The conditions are there. Palestinian reconciliation has failed miserably and the unity government has not been able to achieve any of its goals, carrying the term "unity" only in name. Palestinian reconciliation has also gone from being an internal Palestinian matter to one in which regional powers involved, with Egypt controlling the course and even the negotiations toward reconciliation efforts. Egypt recently refused to allow a meeting between the delegations of Fatah and Hamas in Cairo, as even this small token of effort is no longer permitted.


Despite Hamas' willingness to relinquish the administrative burden in Gaza and its numerous announcements in which it welcomed the PA oversight of the borders and border crossing - requiring the deployment of 3,000 soldiers - none of these steps has been implemented.

On the contrary: another condition was added to the reconciliation agreement after the Gaza war that stated "one authority and one arsenal", which in other words is a request for the resistance to unconditionally surrender and give up its weapons before any real effort lift the siege.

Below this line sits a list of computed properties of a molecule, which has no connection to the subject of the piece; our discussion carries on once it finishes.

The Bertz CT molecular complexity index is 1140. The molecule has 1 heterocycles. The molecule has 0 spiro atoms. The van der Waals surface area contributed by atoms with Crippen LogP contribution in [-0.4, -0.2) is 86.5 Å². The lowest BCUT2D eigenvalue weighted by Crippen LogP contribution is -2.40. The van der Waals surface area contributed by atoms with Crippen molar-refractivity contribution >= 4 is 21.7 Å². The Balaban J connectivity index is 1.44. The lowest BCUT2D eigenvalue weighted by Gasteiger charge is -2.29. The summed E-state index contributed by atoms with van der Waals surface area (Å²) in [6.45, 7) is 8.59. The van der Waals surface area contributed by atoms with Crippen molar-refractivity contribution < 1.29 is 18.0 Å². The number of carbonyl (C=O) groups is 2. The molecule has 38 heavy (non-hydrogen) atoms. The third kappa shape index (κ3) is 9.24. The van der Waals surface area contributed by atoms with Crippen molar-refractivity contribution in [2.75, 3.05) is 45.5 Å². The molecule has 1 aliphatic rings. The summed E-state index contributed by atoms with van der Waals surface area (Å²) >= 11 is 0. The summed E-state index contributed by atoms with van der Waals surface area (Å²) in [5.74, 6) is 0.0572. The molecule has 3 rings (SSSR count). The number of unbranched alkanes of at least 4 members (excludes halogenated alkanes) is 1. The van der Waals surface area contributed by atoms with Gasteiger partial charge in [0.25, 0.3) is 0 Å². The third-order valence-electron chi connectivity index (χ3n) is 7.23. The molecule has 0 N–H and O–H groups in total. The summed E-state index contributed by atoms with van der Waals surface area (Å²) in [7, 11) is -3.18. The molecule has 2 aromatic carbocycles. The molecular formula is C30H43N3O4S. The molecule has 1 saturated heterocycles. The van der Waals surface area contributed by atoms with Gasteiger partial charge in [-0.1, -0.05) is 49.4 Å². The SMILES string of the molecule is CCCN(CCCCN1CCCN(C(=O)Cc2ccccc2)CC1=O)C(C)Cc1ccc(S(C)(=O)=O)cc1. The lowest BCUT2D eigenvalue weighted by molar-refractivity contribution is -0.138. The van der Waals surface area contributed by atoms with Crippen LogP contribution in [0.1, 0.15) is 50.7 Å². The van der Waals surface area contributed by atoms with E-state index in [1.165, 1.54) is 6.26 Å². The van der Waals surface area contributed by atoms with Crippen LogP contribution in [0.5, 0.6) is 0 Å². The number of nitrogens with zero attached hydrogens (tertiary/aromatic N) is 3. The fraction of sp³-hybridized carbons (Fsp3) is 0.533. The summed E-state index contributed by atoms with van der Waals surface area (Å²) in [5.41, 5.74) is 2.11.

It should be noted the siege on Gaza has been tightening by the continuous closure of the Rafah crossing, and Abdel Fattah al-Sisi has recently announced the crossing would remain closed until the PA returned to Gaza and took control, which means further delays to reconstruction efforts and further suffering for Palestinians, all in the hope of pressuring the resistance into submission.


These procedures come at a time when Egyptian courts have issued politically motivated rulings that rule Hamas and the Qassam Brigades are terrorist organisations, in conjunction with an intense Egyptian media campaign filled with lies and distortions that depicts the Gaza Strip as the source of terrorism in Sinai and an imminent danger to Egypt.

This campaign is also accompanied by the statements of senior PA officials, who excuse the restrictive decisions against Gaza, with some going as far as describing Hamas as the Palestinian Islamic State group (IS, formerly Isis).